2 NEWS Tuesday, June 20 2017 | NEW ERA Rundu to host memorial for ya Toivo John Muyamba Rundu Rundu will hold a memorial service for the late liberation struggle icon, Andimba Toivo Ya Toivo, who died recently at his home in Windhoek from a suspected heart attack. “I thought it would be a good idea for us as a town to have our small memorial service for our residents to get together and remember our fallen hero. After coming up with the idea I handed the organising part to the Swapo office to execute,” said Rundu Mayor Verna Sinimbo. The memorial service is planned for Tuesday at 14h00 at Dr Romanus Kampungu school hall here in Rundu and will be open to the public. “It’s being organised as a collective initiative now. The late Herman Andimba Toivo Ya Toivo didn’t only play a role on one part of the country, he played a role in all of us. “He is someone who had a vision for all Namibians, so from the parties’ side we had a meeting and as Rundu residents we want to pay our last respect to our hero,” said the mayor. “So, let us all come together and show our last respects to our fallen hero.” Former deputy prime minister and current Swapo Party school rector Marco Hausiku is expected to narrate the late Ya Toivo’s biography during the event, she said. Sinimbo said Kavango East Governor Dr Samuel Mbambo would also be in attendance. “Some veterans from our region who will be around will also attend, as well as the public, as this is an open invitation to anyone who feels to join us,” she added. Andimba Toivo Ya Toivo FITCH From page 1 Bopoto further said the government’s commitment to addressing the fiscal deficit over the next two years “is noted, which we believe implies Fitch’s relative confidence in government ability to narrow the deficit albeit in a more conservative manner.” This, coupled with Fitch’s expectations of 2 percent growth this year underpins the investment grade ratings affirmation, says Bopoto: “A sustainable narrowing of the current account deficit will in our opinion require more focused effort to address structural challenges facing Namibia’s balance of trade.” The Namibian economy narrowly avoided a contraction in 2016 and Fitch forecasts a recovery in growth in 2017, to 2 percent, notwithstanding slow growth in the South African economy. Over the medium term, Fitch expects growth to return to around 5 percent or higher. The government’s fiscal tightening will be aided by an expected once-off increase in Southern Africa Customs Union (SACU) revenues in the current financial year. Further, Namibia’s mounting deficits have in recent years substantially increased the public debt burden to 42 percent at end of 2016 from 26 percent at end of 2012 financial year, against a ‘BBB’ median of 41 percent of GDP. Fitch says it “believes that debt levels have likely plateaued”. “Over the medium term, we expect growth to return to around 5 percent or higher, similar to the 2010-2015 levels. The recovery will be supported by an end to drought conditions and associated increase in agricultural output, as well as an expected increase in uranium and gold mining. “However, tight fiscal policy and low global commodity prices have put downward pressure on growth and will continue to present downside risks,” the agency said. “We expect the Bank of Namibia to hold the policy rate at its current level through the year to support the currency peg to the South African rand. Better performance in the mining sector will narrow the current account deficit to 8.3 percent of GDP, from 10.5 percent in 2016, but the external deficit remains a weakness to the sovereign ratings,” the rating agency further said. CONGOLESE From page 1 A woman who pleaded guilty to the robbery, Elizabeth Shigwedha, was subsequently sentenced to eight years in prison for her role in the crime by Magistrate Cosmos Endjala in the Windhoek Regional Court. Wembondinga lodged two bail applications, the first in September 2009 - which was refused on the ground that it was not in the public interest and in the interest of justice - and the second bail application, which was brought seven years after the first one, but was also refused. According to Khadila Amoomo, who brought the appeal before the High Court, his client was not implicated by the complainant, who had already testified in the Magistrate’s Court. He argued that the magistrate in the bail application had erred in fact and law when he found the fact that the appellant was not implicated did not amount to a new fact, as well failing to take into account the medical condition of the appellant. Amoomo said the learned magistrate had also erred when he refused to consider the imposition of conditions to curb the fear of absconding. He further said the magistrate erred in law by not considering the fact that four of the appellant’s co-accused had already been granted bail, despite the fact that they were implicated by the complainant. Amoomo submitted that the approach of the magistrate was full of unsupported assumptions and his decision to refuse bail on the ground of new facts was wrong and thus entitles the High Court to set it aside. State Advocate Erich Moyo argued it is trite law that the High Court cannot interfere with decisions of the lower courts, unless such court or judge is satisfied the decision was wrong. He said the trial court was “not in any manner wrong when it dismissed the appellant’s application for bail and, as such, nothing warrants the interference with the magistrate’s decision by the court of appeal.” LAND From page 1 “The poverty situation of many such Namibians cannot be addressed via land reform alone, hence it is important that other avenues must be explored to meet the economic empowerment expectation of many previously disadvantaged Namibians,” it says. It notes that government spent N8 million during the 2015/2016 financial year to acquire 22 farms, measuring 141 million hectares for the resettlement of landless Namibians, compared to the 98,000 hectares that would be acquired for resettlement in the 2017/2018 financial year. Addressing staff earlier this year, Minister of Land Reform Utoni Nujoma said 78 families had been resettled on 22 farms acquired by government last year. He said three farms, measuring just over 10,000 hectares, were awaiting final purchase by the ministry at a cost of just over N million. Further, Nujoma announced that at the time 167,034 communal land right claims had been mapped and digitised, representing 83 percent of 196,000 communal land right claims registered nationally. According to Nujoma, a total of 103,336 customary land right claims had been registered and 92,780 certificates issued countrywide, meaning 62 percent of communal land rights had been digitised, while 90 percent of registered land rights owners had received their certificates. He said this contributed to security of tenure of Namibians living in communal areas, which represents the majority of the Namibian people. On top of that, Nujoma said it was the ministry’s aim to increase the registration of communal land rights, adding that efforts have been made to educate the community, in the course of which 342 communal land rights registration awareness campaigns were conducted at village level. This awareness, he said, resulted in 8,325 communal land rights applications being received by the ministry countrywide between April and December 2016. Additionally, he said, during the same period 11,202 applications were displayed on village maps and 14,351 communal land rights were registered. Nujoma said in line with the ministry’s quest to provide secure tenure to all resettled farmers, a total of 36 resettlement lease agreements had been signed in the Hardap, //Karas, Omaheke, Erongo and Otjozondjupa regions. He said to ensure sustainability in the utilisation of land resources, the ministry had developed an Integrated Regional Land Use Plan (IRLUP) for various regions. In the current financial year the ministry plans to develop the IRLUPs for Omaheke, Omusati and Oshana regions, he said.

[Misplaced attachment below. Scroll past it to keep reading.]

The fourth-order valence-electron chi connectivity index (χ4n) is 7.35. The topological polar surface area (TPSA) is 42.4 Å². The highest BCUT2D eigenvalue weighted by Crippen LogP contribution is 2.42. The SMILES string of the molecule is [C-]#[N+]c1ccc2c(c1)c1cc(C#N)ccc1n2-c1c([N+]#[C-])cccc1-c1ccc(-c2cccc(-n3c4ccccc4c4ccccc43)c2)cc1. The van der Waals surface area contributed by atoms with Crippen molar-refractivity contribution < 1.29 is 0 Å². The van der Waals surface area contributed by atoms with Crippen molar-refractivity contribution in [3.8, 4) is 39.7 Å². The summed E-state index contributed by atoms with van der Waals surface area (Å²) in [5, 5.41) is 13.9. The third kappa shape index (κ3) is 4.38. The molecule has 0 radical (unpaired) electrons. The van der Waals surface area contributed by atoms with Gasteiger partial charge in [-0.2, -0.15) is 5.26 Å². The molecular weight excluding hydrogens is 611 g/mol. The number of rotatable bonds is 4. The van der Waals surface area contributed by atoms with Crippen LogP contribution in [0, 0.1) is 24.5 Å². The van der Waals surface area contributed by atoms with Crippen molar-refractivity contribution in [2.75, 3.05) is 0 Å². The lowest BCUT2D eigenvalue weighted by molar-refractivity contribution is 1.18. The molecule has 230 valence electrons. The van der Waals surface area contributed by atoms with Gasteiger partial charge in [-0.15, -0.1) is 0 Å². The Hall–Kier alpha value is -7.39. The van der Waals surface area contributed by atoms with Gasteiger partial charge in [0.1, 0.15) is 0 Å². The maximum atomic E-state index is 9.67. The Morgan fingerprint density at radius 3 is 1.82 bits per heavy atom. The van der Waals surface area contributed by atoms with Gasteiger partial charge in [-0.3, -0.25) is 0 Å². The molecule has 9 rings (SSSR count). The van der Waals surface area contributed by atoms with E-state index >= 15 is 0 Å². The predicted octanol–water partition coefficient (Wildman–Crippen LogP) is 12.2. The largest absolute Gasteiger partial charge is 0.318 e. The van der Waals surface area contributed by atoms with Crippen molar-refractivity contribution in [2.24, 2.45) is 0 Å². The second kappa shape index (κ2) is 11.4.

Tuesday, June 20 2017 | NEW ERA NEWS 3 Rundu without water since Saturday John Muyamba Rundu Residents of Rundu – mainly at Ndama, Kehemu and Millennium Park – had no water over the weekend and taps in Rundu were dry yesterday after the water utility NamWater cut off bulk water provision due to an outstanding water debt. “I was informed the council went to pay N0,000 and they said they will reconnect by the end of the day,” said Rundu mayor Verna Sinimbo when asked on the town’s water status. Since May NamWater has been installing a prepaid water system at the town, meaning the town council must always buy water units that are distributed to each prepaid meter and if the units are used up no water will be available, which seems to be the case. “We are not informed on time when our units are getting depleted or when a few are left, which is why we didn’t pay for or buy units on time,” she said. Just like with poor road conditions, the town of Rundu is not new to water shortages. Even before the town was connected to the prepaid system, residents endured water shortages. Last year and early in 2017 water cuts seemed the norm particularly over weekends, more so at Millennium Park, Kehemu and Ndama which left residents extremely frustrated. Staff reporter Windhoek SSC eases disabled’s plight As the plight of people with disabilities intensifies, the Social Security Commission (SSC) remains committed to assist through their special disability benefits, fulfilling its mandate under the Employees Compensation Act which resulted in disability payments exceeding N million being paid over the past five years. One such person who has benefited is Cecil Katire, who in 2004 was injured while on duty working for TransNamib as a railway construction worker. Katire lost his leg when a crane fell on his leg and he spent over a month in hospital. SSC came to his rescue and covered his entire hospital bills and bought him a prosthetic leg. Apart from that, he has been receiving a monthly pay-out of N0 every month in compensation. “The SSC changed my life – I was scared I would not be able to manage with my hospital bills but they covered everything. I am very grateful,” Katire says. Current figures show that over 300 disabled persons are receiving disability benefits from the SSC, with 73 employed by the government and 221 by private companies as the country last week commemorated National Disability Day in Nkurenkuru, Kavango West Region, under the theme ‘Take action and implement disability monitoring report.’ In the past, persons with disabilities were highly dependent on old-age pensions as a source of income, followed by wages and salaries while only 33 percent of people living with disabilities received disability grants from the government. According to the National Disability Council head of Department in Research and Development, Tjiueza Tjombumbi, the plight of people with disabilities is improving as organisations such as the SSC comes to their plight. He said the community and the nation at large are realising the value of people with disabilities in society and how they need to take part in decision-making. “There needs to be improvement especially in the education sector. People with disabilities are part of society therefore they should be involved on different platforms and various committees so as [for others] to hear their aspirations,” he said. Statistics released by the Namibian Statistics Agency (NSA) last year indicated over four percent (98,000) of the Namibian population is living with one or more disabilities, with Omusati, Ohangwena, Kavango and Oshikoto recording the highest numbers. The SSC Employee Compensation Act provides for the payment of benefits on a generous scale to an employee injured as a result of an accident arising out of and in the course of his/her employment, with over N.7 million paid annually by the SSC. According to SSC manager: communications and marketing, Unomengi Kauapirura, compensation is paid in respect of temporary disablement, permanent disablement (according to the degree of disablement) and death. “Reasonable medical expenses are payable if further medical or surgical treatment may reduce the extent of the disablement,” she said. Liability for the payment of benefits under the Act vests in the Accident Fund and only covers employees whose employers are registered, but in the event of a compensable accident to an employee in the service of an employer who has not registered, the Commission may impose on the employer a penalty not exceeding the total cost of the accident. /Kharas to honour Ya Toivo Matheus Hamutenya Keetmanshoop Friends, family and ruling Swapo Party comrades will gather at Keetmanshoop today to pay their last respects to Namibian liberation icon Andimba Toivo ya Toivo. The memorial service is expected to attract huge crowds from all over the region, with many wanting to be part of the service celebrating the life of the former Robben Island prisoner. //Kharas regional governor Lucia Basson said the memorial service is of great importance, not only to the people of Keetmanshoop and //Kharas but Namibia at large. She said history informs us that Ya Toivo was deported from Cape Town, South Africa to Keetmanshoop after he sent a petition to the United Nations in December 1958, and thus it is significant that the people of Keetmanshoop and the region at large pay their last respects. “It is very important for us to celebrate his life and legacy – his footsteps were here during the struggle and I know it was for a purpose, so it is significant that we hold this memorial service to honour him,” she said. Basson added that the service is not only for //Kharas but for all Namibians who wish to celebrate the life of Ya Toivo, and she thanked the family for accepting that a memorial service in honour of Ya Toivo be held at Keetmanshoop. Swapo //Kharas regional coordinator Matheus Mumbala also stressed the significance of the service, saying it means a lot for the people, especially those who were in jail with Ya Toivo on Robben Island who will not be able to travel to attend his funeral in Windhoek this Saturday.“Those who will not be able to go to the funeral will be able to celebrate his life here – so his old friends will be able to pay their tributes and last respects to him,” he stated. Mumbala said Ya Toivo was a selfless man who fought to liberate Namibians from oppression, and Namibians should take a good example from his life, not to fight for personal gain but for the good of the country. He also cautioned Namibians, especially the youth, that if Namibia is to be free and independent, discipline and unity would be required. “We should learn from a man of his calibre and young people should be disciplined if we want to keep our freedom and peace,” he said. The late Ya Toivo’s wife, Vicky ya Toivo, is expected to attend the service, with the Minister of Education, Arts and Culture, Katrina Hanse Himarwa, expected to deliver a message from the government of Namibia. The memorial service will be held at Suiderlig High School hall “Those who will not be able to go to the funeral will be able to celebrate his life here – so his old friends will be able to pay their tributes and last respects to him.” –Matheus Mumbala Namibian liberation icon Andimba Toivo ya Toivo Supreme Court allows judge's recusal from Teko trial WINDHOEK The Supreme Court yesterday allowed Acting High Court Judge Maphios Cheda to recuse himself from the trial of three people arrested in 2009 for alleged fraud worth over N20 million at the Ministry of Finance. Supreme Court Deputy Chief Justice Petrus Damaseb, with Judges of Appeal Elton Hoff and Dave Smuts concurring, allowed the recusal of the judge in a ruling delivered here yesterday. The matter was then sent back to the Windhoek High Court for their trial to start afresh before another judge. Damaseb, in agreement with the other two judges, said the apprehension of bias by the appellants was that of reasonable individuals and that such apprehension was based on reasonable grounds. He said Cheda, in his view, should have recused himself from presiding over the trial. “The ruling of the High Court of dismissing the first application for the judge’s recusal is set aside,” said Damaseb. The three appellants are Namibians Teckla Lameck, 48, and Jerobeam Mokaxwa, 30, and Chinese national Yang Fan, 39. On 14 November 2014, Ch da dismissed the trio’s application for his recusal. Not happy with this ruling, the trio’s privately instructed defence lawyer, Sisa Namandje, approached the Supreme Court with an urgent appeal against the dismissal of his clients’ application for Cheda to be recused from the trial. All three accused face 18 charges of fraud. Lameck, a former Public Service Commission member; Mokaxwa, Lameck’s business partner in the Teko Trading company; and Yang have denied all 18 charges of fraud with not guilty pleas at the beginning of their trial in April 2014. The two Namibians are free on bail of N,000 each, while Yang is free on bail of N million. They were arrested on 8 and 9 July 2009 by officials of the Anti-Corruption Commission in connection with a scam through which the Ministry of Finance bought securityscanning equipment from a Chinese company. Advocate Raymond Heathcote with Gerson Narib represented the three appellants on the instructions of Sisa Namandje law firm. Retired senior public prosecutor Danie Small and Jack Eixab appeared for the respondents - being the Office of the Prosecutor-General. – Nampa